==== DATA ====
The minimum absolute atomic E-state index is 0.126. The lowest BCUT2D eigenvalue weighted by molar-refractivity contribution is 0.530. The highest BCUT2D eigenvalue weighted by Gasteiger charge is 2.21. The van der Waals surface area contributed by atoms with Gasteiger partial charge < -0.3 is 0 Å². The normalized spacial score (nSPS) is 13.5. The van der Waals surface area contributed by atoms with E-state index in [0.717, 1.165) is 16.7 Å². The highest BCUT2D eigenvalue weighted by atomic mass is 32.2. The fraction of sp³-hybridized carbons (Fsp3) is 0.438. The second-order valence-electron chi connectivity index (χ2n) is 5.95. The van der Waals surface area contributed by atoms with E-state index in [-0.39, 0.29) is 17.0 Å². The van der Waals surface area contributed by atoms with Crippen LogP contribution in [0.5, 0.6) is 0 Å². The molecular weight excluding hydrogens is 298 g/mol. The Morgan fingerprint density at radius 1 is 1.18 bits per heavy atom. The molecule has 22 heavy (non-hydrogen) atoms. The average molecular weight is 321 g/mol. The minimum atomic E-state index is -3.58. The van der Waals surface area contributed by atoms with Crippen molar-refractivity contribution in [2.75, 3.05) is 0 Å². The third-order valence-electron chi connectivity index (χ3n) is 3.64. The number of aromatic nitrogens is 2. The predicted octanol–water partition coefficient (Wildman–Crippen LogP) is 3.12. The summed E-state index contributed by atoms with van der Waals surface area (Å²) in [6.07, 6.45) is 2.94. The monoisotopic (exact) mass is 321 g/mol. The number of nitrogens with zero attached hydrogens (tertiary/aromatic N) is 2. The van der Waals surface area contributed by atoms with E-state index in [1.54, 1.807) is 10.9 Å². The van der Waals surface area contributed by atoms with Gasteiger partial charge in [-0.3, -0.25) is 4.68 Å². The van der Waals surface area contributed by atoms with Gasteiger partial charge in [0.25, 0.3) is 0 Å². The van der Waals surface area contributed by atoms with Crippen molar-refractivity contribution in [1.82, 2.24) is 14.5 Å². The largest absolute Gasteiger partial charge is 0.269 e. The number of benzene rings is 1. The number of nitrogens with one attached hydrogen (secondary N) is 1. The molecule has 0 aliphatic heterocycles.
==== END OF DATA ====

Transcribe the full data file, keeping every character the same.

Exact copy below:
The minimum absolute atomic E-state index is 0.126. The lowest BCUT2D eigenvalue weighted by molar-refractivity contribution is 0.530. The highest BCUT2D eigenvalue weighted by Gasteiger charge is 2.21. The van der Waals surface area contributed by atoms with Gasteiger partial charge < -0.3 is 0 Å². The normalized spacial score (nSPS) is 13.5. The van der Waals surface area contributed by atoms with E-state index in [0.717, 1.165) is 16.7 Å². The highest BCUT2D eigenvalue weighted by atomic mass is 32.2. The fraction of sp³-hybridized carbons (Fsp3) is 0.438. The second-order valence-electron chi connectivity index (χ2n) is 5.95. The van der Waals surface area contributed by atoms with E-state index in [-0.39, 0.29) is 17.0 Å². The van der Waals surface area contributed by atoms with Crippen LogP contribution in [0.5, 0.6) is 0 Å². The molecular weight excluding hydrogens is 298 g/mol. The Morgan fingerprint density at radius 1 is 1.18 bits per heavy atom. The molecule has 22 heavy (non-hydrogen) atoms. The average molecular weight is 321 g/mol. The minimum atomic E-state index is -3.58. The van der Waals surface area contributed by atoms with Crippen molar-refractivity contribution in [2.75, 3.05) is 0 Å². The third-order valence-electron chi connectivity index (χ3n) is 3.64. The number of aromatic nitrogens is 2. The predicted octanol–water partition coefficient (Wildman–Crippen LogP) is 3.12. The summed E-state index contributed by atoms with van der Waals surface area (Å²) in [6.07, 6.45) is 2.94. The monoisotopic (exact) mass is 321 g/mol. The number of nitrogens with zero attached hydrogens (tertiary/aromatic N) is 2. The van der Waals surface area contributed by atoms with E-state index in [1.54, 1.807) is 10.9 Å². The van der Waals surface area contributed by atoms with Gasteiger partial charge in [-0.3, -0.25) is 4.68 Å². The van der Waals surface area contributed by atoms with Gasteiger partial charge in [0.25, 0.3) is 0 Å². The van der Waals surface area contributed by atoms with Crippen molar-refractivity contribution in [1.82, 2.24) is 14.5 Å². The largest absolute Gasteiger partial charge is 0.269 e. The number of benzene rings is 1. The number of nitrogens with one attached hydrogen (secondary N) is 1. The molecule has 0 aliphatic heterocycles.